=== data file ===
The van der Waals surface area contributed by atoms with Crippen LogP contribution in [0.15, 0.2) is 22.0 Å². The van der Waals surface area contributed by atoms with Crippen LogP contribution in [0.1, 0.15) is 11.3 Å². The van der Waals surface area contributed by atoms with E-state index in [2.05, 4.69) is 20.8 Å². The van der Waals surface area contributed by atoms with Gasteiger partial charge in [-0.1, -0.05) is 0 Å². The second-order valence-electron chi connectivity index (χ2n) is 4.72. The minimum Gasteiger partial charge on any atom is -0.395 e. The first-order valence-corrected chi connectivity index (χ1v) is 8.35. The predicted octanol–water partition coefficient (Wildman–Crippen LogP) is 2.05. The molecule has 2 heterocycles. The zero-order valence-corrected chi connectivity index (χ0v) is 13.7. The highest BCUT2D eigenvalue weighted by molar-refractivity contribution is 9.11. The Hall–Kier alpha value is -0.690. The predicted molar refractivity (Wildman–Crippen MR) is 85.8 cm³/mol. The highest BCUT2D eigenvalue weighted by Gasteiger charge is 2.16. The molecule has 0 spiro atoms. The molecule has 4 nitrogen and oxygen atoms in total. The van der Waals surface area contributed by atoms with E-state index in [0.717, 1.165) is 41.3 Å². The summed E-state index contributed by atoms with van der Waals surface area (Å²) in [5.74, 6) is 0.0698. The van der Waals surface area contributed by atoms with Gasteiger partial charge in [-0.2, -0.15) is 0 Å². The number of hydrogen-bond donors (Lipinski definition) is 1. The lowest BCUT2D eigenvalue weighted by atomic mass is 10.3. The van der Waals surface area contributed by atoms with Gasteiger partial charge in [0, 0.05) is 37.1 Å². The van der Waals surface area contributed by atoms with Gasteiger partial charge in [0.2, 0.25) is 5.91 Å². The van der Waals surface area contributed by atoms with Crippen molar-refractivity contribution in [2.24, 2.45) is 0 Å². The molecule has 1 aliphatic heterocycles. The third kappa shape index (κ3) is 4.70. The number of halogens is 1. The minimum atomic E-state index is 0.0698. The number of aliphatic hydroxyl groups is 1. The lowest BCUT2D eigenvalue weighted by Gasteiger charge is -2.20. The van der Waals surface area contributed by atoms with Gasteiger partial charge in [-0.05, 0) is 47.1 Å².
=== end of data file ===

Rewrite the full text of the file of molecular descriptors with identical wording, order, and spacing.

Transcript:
The van der Waals surface area contributed by atoms with Crippen LogP contribution in [0.15, 0.2) is 22.0 Å². The van der Waals surface area contributed by atoms with Crippen LogP contribution in [0.1, 0.15) is 11.3 Å². The van der Waals surface area contributed by atoms with E-state index in [2.05, 4.69) is 20.8 Å². The van der Waals surface area contributed by atoms with Gasteiger partial charge in [-0.1, -0.05) is 0 Å². The second-order valence-electron chi connectivity index (χ2n) is 4.72. The minimum Gasteiger partial charge on any atom is -0.395 e. The first-order valence-corrected chi connectivity index (χ1v) is 8.35. The predicted octanol–water partition coefficient (Wildman–Crippen LogP) is 2.05. The molecule has 2 heterocycles. The zero-order valence-corrected chi connectivity index (χ0v) is 13.7. The highest BCUT2D eigenvalue weighted by molar-refractivity contribution is 9.11. The Hall–Kier alpha value is -0.690. The predicted molar refractivity (Wildman–Crippen MR) is 85.8 cm³/mol. The highest BCUT2D eigenvalue weighted by Gasteiger charge is 2.16. The molecule has 0 spiro atoms. The molecule has 4 nitrogen and oxygen atoms in total. The van der Waals surface area contributed by atoms with E-state index in [0.717, 1.165) is 41.3 Å². The summed E-state index contributed by atoms with van der Waals surface area (Å²) in [5.74, 6) is 0.0698. The van der Waals surface area contributed by atoms with Gasteiger partial charge in [-0.2, -0.15) is 0 Å². The number of hydrogen-bond donors (Lipinski definition) is 1. The lowest BCUT2D eigenvalue weighted by atomic mass is 10.3. The van der Waals surface area contributed by atoms with Gasteiger partial charge in [0, 0.05) is 37.1 Å². The van der Waals surface area contributed by atoms with Gasteiger partial charge in [0.2, 0.25) is 5.91 Å². The van der Waals surface area contributed by atoms with Crippen molar-refractivity contribution in [2.24, 2.45) is 0 Å². The molecule has 1 aliphatic heterocycles. The third kappa shape index (κ3) is 4.70. The number of halogens is 1. The minimum atomic E-state index is 0.0698. The number of aliphatic hydroxyl groups is 1. The lowest BCUT2D eigenvalue weighted by Gasteiger charge is -2.20. The van der Waals surface area contributed by atoms with Gasteiger partial charge in [-0.05, 0) is 47.1 Å².